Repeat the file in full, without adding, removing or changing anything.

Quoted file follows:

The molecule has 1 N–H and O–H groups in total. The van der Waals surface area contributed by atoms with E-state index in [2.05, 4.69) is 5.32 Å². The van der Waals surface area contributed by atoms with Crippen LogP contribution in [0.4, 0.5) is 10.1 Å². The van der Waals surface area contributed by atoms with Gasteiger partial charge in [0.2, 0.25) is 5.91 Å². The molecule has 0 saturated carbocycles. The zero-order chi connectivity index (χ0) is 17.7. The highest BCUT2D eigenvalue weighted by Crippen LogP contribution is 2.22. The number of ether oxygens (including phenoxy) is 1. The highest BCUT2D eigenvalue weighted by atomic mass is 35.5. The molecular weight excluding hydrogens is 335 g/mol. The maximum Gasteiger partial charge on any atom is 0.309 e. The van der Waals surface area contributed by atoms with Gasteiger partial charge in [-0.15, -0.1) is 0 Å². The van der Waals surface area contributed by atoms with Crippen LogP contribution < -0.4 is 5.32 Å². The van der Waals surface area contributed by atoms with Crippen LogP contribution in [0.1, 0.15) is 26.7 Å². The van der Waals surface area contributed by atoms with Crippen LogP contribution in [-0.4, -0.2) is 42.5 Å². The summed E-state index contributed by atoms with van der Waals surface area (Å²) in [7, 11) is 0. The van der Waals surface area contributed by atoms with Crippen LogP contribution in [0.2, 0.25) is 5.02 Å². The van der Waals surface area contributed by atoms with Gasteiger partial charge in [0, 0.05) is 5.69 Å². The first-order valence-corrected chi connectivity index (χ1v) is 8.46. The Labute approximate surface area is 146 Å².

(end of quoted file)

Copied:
The molecule has 1 N–H and O–H groups in total. The van der Waals surface area contributed by atoms with E-state index in [2.05, 4.69) is 5.32 Å². The van der Waals surface area contributed by atoms with Crippen LogP contribution in [0.4, 0.5) is 10.1 Å². The van der Waals surface area contributed by atoms with Gasteiger partial charge in [0.2, 0.25) is 5.91 Å². The molecule has 0 saturated carbocycles. The zero-order chi connectivity index (χ0) is 17.7. The highest BCUT2D eigenvalue weighted by Crippen LogP contribution is 2.22. The number of ether oxygens (including phenoxy) is 1. The highest BCUT2D eigenvalue weighted by atomic mass is 35.5. The molecular weight excluding hydrogens is 335 g/mol. The maximum Gasteiger partial charge on any atom is 0.309 e. The van der Waals surface area contributed by atoms with Gasteiger partial charge in [-0.15, -0.1) is 0 Å². The van der Waals surface area contributed by atoms with Crippen LogP contribution < -0.4 is 5.32 Å². The van der Waals surface area contributed by atoms with Crippen LogP contribution in [0.1, 0.15) is 26.7 Å². The van der Waals surface area contributed by atoms with Crippen LogP contribution in [-0.4, -0.2) is 42.5 Å². The summed E-state index contributed by atoms with van der Waals surface area (Å²) in [7, 11) is 0. The van der Waals surface area contributed by atoms with Crippen LogP contribution in [0.2, 0.25) is 5.02 Å². The van der Waals surface area contributed by atoms with Gasteiger partial charge in [0, 0.05) is 5.69 Å². The first-order valence-corrected chi connectivity index (χ1v) is 8.46. The Labute approximate surface area is 146 Å².